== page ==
Bunion Operation - Surgery, Special Boots, Pros and Cons, Advice + Recovery Update
The Ups and Downs of Bunions!
What am I doing? I'm staring at two heel-block, black, plastic surgical shoes which are plastered to my feet with velcro because I had an operation (yes, for bunions) a few weeks ago. I only have 5 days (and counting!) until I can be 'normal' again, though many think I never was, until I can wear my favourite shoes once more. How we take things for granted!
Yes, I know, they told me I would have to walk on my heels in block shoes for 6 weeks.
Yes, they told me it would be painful, that I'd have to put my feet up at first and use crutches to hobble to the loo.
Yes, they told me I couldn't do housework, wash up, cook, for a week at least (nothing new there then). Great! I'd have to take it easy, catch up on all my reading and emails, enjoy writing all the Christmas cards, work on my laptop, on my hubpage.
I was so looking forward to it, despite the advice to wear the shoes in bed and to keep my feet dry in the shower! I persuaded the surgeon to do both feet at the same time to get it over with. What a big brave soldier I was!
Thinking of having it done? Apart from forgetting how much I loved my shoes, I found there was more to it than expected. Read on if you dare.......
A Few Points to Remember
- the pain can be exhausting to start with, even though expected and controlled; this is, after all, an invasive operation and a shock to the system, so just doze and shovel down the drugs as merely putting your feet up takes all your energy,
- if you are aka Imelda Marcos, it's torture not to be able to wear pretty, coordinated shoes,
- walking round on your heels pulls muscles you didn't know you had and balancing requires basic circus skills - oh, and beware of crutches slipping on wet tiles,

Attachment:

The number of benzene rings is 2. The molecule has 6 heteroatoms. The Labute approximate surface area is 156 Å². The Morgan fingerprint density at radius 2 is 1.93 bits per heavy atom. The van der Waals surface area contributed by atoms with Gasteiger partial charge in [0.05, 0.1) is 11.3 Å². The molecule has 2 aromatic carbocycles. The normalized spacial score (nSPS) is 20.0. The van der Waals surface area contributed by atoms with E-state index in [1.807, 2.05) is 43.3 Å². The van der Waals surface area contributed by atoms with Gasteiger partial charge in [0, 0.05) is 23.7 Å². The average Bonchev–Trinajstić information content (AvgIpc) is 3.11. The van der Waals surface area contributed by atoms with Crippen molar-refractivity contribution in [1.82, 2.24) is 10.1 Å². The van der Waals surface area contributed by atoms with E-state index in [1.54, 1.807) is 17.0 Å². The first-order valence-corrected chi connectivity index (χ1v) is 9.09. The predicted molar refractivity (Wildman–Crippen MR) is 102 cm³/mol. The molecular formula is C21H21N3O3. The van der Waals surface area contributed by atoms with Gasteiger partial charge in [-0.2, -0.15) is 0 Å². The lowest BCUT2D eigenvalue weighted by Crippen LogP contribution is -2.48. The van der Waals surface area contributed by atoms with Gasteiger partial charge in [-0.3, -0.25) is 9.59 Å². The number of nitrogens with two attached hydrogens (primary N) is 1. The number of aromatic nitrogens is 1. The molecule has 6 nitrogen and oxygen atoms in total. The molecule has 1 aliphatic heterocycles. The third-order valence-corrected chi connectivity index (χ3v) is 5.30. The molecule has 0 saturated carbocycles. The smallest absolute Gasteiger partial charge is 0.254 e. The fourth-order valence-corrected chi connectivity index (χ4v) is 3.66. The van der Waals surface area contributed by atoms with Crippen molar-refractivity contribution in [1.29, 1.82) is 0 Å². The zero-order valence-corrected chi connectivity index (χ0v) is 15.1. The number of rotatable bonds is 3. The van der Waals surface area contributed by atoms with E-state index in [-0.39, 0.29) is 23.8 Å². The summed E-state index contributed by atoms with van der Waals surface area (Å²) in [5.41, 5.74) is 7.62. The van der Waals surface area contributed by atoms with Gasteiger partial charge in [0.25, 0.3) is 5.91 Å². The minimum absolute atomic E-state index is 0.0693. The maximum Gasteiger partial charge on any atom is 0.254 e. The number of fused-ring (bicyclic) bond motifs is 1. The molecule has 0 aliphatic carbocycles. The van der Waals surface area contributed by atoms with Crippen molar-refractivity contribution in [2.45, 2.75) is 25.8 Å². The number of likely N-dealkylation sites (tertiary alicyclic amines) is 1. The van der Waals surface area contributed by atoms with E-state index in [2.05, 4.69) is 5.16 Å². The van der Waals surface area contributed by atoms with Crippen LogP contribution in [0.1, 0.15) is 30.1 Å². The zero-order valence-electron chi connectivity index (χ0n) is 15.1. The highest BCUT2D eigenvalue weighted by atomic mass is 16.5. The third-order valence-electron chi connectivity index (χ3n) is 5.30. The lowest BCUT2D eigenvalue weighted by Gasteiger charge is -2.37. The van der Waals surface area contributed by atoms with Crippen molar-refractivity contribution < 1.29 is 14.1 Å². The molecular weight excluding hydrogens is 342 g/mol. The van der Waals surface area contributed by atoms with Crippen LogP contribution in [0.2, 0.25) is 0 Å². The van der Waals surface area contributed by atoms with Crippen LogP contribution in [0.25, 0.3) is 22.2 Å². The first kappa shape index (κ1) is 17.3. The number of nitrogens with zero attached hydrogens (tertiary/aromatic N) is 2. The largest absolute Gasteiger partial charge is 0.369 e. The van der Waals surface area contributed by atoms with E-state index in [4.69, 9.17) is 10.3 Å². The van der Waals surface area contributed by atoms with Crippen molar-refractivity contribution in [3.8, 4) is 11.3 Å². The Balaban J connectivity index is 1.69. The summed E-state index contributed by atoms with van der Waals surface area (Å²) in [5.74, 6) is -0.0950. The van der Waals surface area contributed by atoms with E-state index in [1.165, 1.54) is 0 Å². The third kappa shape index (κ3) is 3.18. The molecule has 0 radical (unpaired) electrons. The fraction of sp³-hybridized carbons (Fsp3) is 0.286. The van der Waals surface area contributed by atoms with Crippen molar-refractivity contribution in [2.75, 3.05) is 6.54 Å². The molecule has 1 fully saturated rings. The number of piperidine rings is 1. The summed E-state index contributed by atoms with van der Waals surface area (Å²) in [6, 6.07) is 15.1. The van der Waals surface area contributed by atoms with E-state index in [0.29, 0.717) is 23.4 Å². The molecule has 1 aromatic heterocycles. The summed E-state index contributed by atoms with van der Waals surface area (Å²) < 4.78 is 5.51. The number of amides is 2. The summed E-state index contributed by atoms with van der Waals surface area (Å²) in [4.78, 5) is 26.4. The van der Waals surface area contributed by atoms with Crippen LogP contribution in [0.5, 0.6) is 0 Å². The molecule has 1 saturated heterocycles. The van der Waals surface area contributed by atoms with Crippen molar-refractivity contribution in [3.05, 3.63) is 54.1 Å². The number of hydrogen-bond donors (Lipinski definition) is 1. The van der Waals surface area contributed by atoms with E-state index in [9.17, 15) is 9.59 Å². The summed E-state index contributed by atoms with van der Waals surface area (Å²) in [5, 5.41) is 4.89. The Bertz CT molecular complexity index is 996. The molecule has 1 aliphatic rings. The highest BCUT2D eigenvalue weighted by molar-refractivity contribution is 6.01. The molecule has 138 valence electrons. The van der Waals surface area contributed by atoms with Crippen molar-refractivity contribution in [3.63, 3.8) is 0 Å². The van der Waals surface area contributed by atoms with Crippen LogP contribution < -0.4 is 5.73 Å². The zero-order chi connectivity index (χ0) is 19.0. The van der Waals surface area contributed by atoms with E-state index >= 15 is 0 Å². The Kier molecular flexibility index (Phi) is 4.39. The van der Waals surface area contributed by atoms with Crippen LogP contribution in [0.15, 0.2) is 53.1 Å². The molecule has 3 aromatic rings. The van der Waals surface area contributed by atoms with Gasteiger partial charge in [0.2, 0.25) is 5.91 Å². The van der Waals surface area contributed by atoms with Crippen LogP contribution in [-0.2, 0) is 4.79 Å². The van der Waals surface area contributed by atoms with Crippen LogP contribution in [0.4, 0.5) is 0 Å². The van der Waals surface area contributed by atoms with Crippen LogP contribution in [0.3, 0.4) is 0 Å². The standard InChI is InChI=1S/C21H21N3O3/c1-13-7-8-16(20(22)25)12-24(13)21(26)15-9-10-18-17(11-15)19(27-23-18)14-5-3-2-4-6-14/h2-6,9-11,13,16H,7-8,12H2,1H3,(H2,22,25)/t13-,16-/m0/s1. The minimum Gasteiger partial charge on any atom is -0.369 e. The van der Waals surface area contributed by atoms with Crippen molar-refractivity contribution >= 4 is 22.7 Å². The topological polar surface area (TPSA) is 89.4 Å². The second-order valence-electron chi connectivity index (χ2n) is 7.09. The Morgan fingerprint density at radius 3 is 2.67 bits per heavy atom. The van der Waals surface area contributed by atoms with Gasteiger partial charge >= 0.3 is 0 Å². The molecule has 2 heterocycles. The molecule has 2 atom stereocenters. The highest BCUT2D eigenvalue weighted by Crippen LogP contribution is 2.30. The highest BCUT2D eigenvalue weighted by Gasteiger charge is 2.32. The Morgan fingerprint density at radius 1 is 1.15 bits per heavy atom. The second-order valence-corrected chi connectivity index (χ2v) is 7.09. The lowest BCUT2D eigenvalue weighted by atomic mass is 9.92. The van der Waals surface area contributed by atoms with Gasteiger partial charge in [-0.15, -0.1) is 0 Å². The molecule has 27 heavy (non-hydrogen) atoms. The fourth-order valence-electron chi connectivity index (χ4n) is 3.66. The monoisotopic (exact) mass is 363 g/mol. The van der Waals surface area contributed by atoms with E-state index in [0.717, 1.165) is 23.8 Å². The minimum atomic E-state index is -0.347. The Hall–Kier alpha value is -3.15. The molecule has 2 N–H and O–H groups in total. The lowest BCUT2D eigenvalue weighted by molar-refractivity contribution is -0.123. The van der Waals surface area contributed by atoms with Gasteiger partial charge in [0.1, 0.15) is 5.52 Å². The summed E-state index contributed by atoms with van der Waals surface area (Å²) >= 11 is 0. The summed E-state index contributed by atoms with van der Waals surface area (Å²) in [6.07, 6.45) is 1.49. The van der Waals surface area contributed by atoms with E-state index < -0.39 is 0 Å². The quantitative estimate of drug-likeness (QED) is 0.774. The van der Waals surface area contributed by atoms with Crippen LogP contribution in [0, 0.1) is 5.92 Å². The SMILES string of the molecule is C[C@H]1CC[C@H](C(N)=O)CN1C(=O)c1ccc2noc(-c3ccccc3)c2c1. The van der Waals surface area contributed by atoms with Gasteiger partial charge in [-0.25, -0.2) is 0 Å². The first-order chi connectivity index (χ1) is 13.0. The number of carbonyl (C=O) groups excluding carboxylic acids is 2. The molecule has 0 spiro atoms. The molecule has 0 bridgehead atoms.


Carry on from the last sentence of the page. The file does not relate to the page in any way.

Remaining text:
- going up and down stairs is akin to climbing Everest, one crutch to save you falling into the ravine; thank goodness for the back-up, bless him!
- your partner telling everyone he's a slave to the house and sink, at your beck and call, waiting on you hand and foot (or in my case, feet), doing all the Christmas shopping and cooking, is worse than doing it all yourself,
- and just look at those shoes !
- not being able to shop means no new clothes for nearly two months (wringing of hands); what shall I wear? Well actually, you're only lazing about, getting a numb bum, so why bother changing out of your nightwear at all?
- and the shoes!
- you think you've got all you need around you (specs, phone, books, laptop, handbag….) then you realise your lipstick and toothbrush are still upstairs and he's gone out shopping again; where is he in an emergency?
- you can't even disguise those shoes, everyone wants to peer at them, examine them, make jokes about Geisha girls,
- you can't easily get clothes over those shoes, so… you take off the shoes, slide on knickers, trousers, socks, then heave on shoes, the velcro catches on your socks, on your trousers, on the bath mat, in fact reaches out and grabs at will like an octopus. Then you balance to stand up, pull everything up and finish dressing. Trouble is, you're so exhausted you want to go back to bed, so you sit down, take off shoes………….
- if you get cold, you pull the blanket over your legs, get too hot, push off the blanket, blanket gets caught on velcro; that jars your foot, you yelp in pain,
- wearing the shoes in bed makes you a lethal weapon and drags the whole duvet over to your side - not all bad then!
- the trendy, see-through, over-the-knee galoshes which you need to wear in the shower involve really careful planning to put on and are so fetching I think I'll start a new fashion, in a variety of colours and with heels, don't you think? They do serve the purpose though.
- and worst of all? You can't pick up your grandchildren!!
Don't let me put you off!
All that aside, if you have painful bunions then, in my opinion, it's a good idea to have them corrected sooner rather than later. I decided to have both done at the same time because someone told me that if I didn't I wouldn't want to go back for the second! I also wanted to correct the problem before I got older when operations are more of a shock to the body. It is painful but only for a few days. Waiting for six weeks to remove the shoes can be frustrating but is nothing compared to some people's problems. This operation improves comfort, health and appearance. The surgeons are kind, knowledgeable, courteous and very reassuring. My thanks to those at Shepton Mallett.
Whether or not you love shoes, it's worth facing life in the very slow lane for a while.